The Real Secret of Volvo's Solar Pavilion
By EV World Editorial Staff
Volvo's competition to design a solar canopy for its V60 electric hybrid produced a beautiful, if complex, solar charging canopy, but the real magic is what's yet to come.
The real news about Volvo's foldable solar pavilion isn't that it can be stowed away the back of their Volvo V60 electric hybrid or that it can take 12 hours to charge the car using free solar photons to stimulate the electrons in its solar cells.
No, the real story here is the cells themselves, or at least what they can become, since it appears that Volvo and its partner LA-based Synthesis Design + Architecture, which won the "Switch to Pure Volvo" design competition, appear still to be working out the actual solar-electric part of the design.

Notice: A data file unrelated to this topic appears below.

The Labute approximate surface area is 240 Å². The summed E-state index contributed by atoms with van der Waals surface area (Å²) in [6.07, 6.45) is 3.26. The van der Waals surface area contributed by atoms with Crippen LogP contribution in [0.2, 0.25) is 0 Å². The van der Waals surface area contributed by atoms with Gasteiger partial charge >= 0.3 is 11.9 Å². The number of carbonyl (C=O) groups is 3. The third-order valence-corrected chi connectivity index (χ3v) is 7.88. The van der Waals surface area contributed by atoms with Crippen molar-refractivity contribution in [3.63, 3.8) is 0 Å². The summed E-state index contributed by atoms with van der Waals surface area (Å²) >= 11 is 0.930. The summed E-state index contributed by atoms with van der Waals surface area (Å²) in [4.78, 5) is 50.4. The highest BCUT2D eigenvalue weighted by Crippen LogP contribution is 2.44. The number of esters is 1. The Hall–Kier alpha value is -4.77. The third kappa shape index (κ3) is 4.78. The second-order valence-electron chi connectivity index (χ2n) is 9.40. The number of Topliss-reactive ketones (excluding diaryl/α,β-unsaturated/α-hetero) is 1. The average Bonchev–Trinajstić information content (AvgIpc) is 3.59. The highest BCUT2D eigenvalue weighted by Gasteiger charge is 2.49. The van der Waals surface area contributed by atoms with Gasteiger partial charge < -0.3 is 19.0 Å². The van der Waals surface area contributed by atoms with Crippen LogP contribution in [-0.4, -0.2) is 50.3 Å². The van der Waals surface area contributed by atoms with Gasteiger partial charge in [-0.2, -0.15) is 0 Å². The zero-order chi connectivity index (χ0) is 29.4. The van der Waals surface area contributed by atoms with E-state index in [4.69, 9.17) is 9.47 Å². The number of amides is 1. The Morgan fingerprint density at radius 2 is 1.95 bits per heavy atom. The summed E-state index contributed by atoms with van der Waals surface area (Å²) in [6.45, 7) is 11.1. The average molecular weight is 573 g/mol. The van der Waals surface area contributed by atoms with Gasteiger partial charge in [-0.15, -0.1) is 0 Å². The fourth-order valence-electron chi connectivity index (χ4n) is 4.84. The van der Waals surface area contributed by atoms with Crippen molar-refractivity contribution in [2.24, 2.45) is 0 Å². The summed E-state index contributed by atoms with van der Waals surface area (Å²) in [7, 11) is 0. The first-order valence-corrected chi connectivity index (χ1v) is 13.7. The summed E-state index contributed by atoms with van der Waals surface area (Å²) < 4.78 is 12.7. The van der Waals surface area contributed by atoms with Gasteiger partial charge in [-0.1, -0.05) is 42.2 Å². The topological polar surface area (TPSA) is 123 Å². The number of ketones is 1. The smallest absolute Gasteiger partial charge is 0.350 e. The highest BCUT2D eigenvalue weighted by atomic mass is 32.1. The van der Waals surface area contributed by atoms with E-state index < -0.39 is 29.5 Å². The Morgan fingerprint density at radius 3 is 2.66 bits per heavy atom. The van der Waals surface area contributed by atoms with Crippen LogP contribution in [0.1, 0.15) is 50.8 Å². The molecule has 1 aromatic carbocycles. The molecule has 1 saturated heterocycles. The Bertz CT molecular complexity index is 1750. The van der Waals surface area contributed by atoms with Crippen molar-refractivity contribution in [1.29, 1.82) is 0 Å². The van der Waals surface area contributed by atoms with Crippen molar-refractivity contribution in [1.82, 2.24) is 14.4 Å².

Like any successful carmaker , Volvo is always looking for ways to keep the public engaged in its brand, which traditionally has been to emphasize the safety of its vehicles. With the debut of the C30 battery electric prototype and the limited, but very successful commercial production of the V60 Plug-In electric hybrid, coming up with a nifty way to solar charge its electric cars, independent of the power grid or solar home charging, seems like a logical next step.
However, typical silicon-based solar panels are bulky and heavy and need some sort of equally beefy support structure, not to mention inverters to convert a solar panel's DC power to AC, which is then converted back to DC to charge the battery. You could squeeze a few panels, etc. into the boot of the car, but the idea would be totally impractical.
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Originally published: 24 Jul 2013
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